A thermometer is a simple medical device used to measure your body temperature, which is one of the four main vital signs.
There are three main types of thermometers, namely: glass thermometers (mercury or ethanol thermometers), digital thermometers, and infrared thermometers.
|Type of thermometer||How it works||Measurement sites|
|Glass thermometer||The mercury*/ethanol inside expands with higher temperatures.||Oral, rectal or armpit|
|Digital (electronic) thermometer||The resistance of the thermistor (thermal + resistor) varies with the temperature. Negative Temperature Coefficient (NTC) thermistors have less resistance at higher temperatures, while Positive Temperature Coefficient (PTC) thermistors have more resistance at higher temperatures.||Oral, rectal or armpit|
|Infrared thermometer||Measures the thermal radiation (infrared) emitted from the body. A higher level of infrared indicates a higher temperature.||Ear or forehead|
* It is not recommended to use a mercury-in-glass thermometer anymore as mercury is harmful to humans. It could poison you if the thermometer breaks and the mercury is released. It is hazardous to the environment too, so pay extra attention to its disposal. Please refer to the Environmental Protection Department’s guide on recycling mercury thermometers.
A thermometer is a simple, non-invasive and fast method to monitor body temperature. Elevated or low body temperatures may indicate certain health conditions.
A high body temperature (usually over 38°C or 100.4°F) can indicate:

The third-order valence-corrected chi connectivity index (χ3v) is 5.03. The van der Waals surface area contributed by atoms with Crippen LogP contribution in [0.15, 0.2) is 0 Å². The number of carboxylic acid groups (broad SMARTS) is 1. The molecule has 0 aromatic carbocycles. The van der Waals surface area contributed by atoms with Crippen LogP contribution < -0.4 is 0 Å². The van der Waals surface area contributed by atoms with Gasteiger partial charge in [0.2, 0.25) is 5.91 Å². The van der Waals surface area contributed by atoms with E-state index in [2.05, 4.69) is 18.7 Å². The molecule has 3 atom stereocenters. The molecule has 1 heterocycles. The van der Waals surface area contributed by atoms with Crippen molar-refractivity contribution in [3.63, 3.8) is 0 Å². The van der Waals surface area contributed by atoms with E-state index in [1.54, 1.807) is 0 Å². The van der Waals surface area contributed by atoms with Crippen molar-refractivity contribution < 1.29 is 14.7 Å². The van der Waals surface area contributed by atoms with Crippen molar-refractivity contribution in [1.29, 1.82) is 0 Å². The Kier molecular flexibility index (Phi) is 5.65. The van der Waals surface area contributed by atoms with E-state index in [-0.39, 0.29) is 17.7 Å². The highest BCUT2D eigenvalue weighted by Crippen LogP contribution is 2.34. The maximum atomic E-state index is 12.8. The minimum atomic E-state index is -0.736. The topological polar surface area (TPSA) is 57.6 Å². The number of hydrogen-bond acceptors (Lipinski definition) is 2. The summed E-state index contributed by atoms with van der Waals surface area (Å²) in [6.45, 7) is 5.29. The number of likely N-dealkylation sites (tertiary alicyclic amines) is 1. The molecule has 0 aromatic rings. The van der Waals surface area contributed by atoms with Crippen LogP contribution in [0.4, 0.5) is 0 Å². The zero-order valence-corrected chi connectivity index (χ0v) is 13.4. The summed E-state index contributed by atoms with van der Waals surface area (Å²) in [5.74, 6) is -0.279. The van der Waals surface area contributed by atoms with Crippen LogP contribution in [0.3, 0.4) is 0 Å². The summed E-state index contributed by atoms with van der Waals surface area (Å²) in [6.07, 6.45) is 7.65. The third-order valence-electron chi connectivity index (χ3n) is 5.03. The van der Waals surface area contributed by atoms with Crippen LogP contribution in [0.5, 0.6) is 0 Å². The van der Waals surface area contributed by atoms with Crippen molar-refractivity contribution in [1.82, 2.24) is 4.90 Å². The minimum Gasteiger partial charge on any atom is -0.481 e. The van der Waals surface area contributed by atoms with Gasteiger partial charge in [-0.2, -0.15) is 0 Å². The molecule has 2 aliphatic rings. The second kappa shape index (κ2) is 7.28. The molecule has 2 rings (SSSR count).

A low body temperature (i.e. hypothermia) (usually under 35°C or 95°F) can indicate:
Thermometers can also be used to track ovulation, helping women who want to conceive to increase their success rates.
The basal body temperature (BBT) is a person's at-rest temperature. You can measure your BBT in the morning before you get out of bed. Because your temperature varies based on the time of day, your physical activity, and the food and beverages you’ve consumed, it is important to measure your body temperature by the same method, at the same time, and under the same conditions each day to obtain a comparable result.
Just before your ovary releases an egg, your body temperature decreases a little. Your temperature then increases 24 hours after the egg is released and remains elevated for several days. A woman's BBT is typically 36.1-36.4°C (97-97.5°F) prior to ovulation. After ovulation, it rises to 36.4-37°C (97.6-98.6°F). Women can track their BBT to find out when they are ovulating.
However, as the body temperature is affected by many other factors, e.g. illness, stress, interrupted sleep cycles, etc, and a woman’s cycle can change, tracking your ovulation alone is not a reliable contraception method.
The directions for using a thermometer depend on its type and the measurement sites, therefore it is best to follow the instructions on the package. Some general directions are listed below.
The "normal" body temperature varies from person to person. The normal body temperature for an adult is between 36.1°C (97°F) and 37.2°C (99°F). The range for infants and young children is 36.6°C (97.9°F) to 38°C (100.4°F), which is a little higher.
|Core temperature||Surface temperature|
|Reference level for fever|
Since surface temperature is more susceptible to changes in the surroundings, it is considered less accurate for gauging body temperature.
In Hong Kong, a thermometer can be purchased from medical device shops, pharmacies, electronic appliances stores and other retail outlets.
For a healthy adult, body temperature can range from 36.1°C (97°F) to 37.2°C (99°F). Babies and children have a slightly higher range of 36.6°C (97.9°F) to 38°C (100.4°F).
It depends on where you take the temperature.
This article was independently written by Healthy Matters and is not sponsored. It is informative only and not intended to be a substitute for professional medical advice, diagnosis or treatment. It should not be relied upon for specific medical advice.
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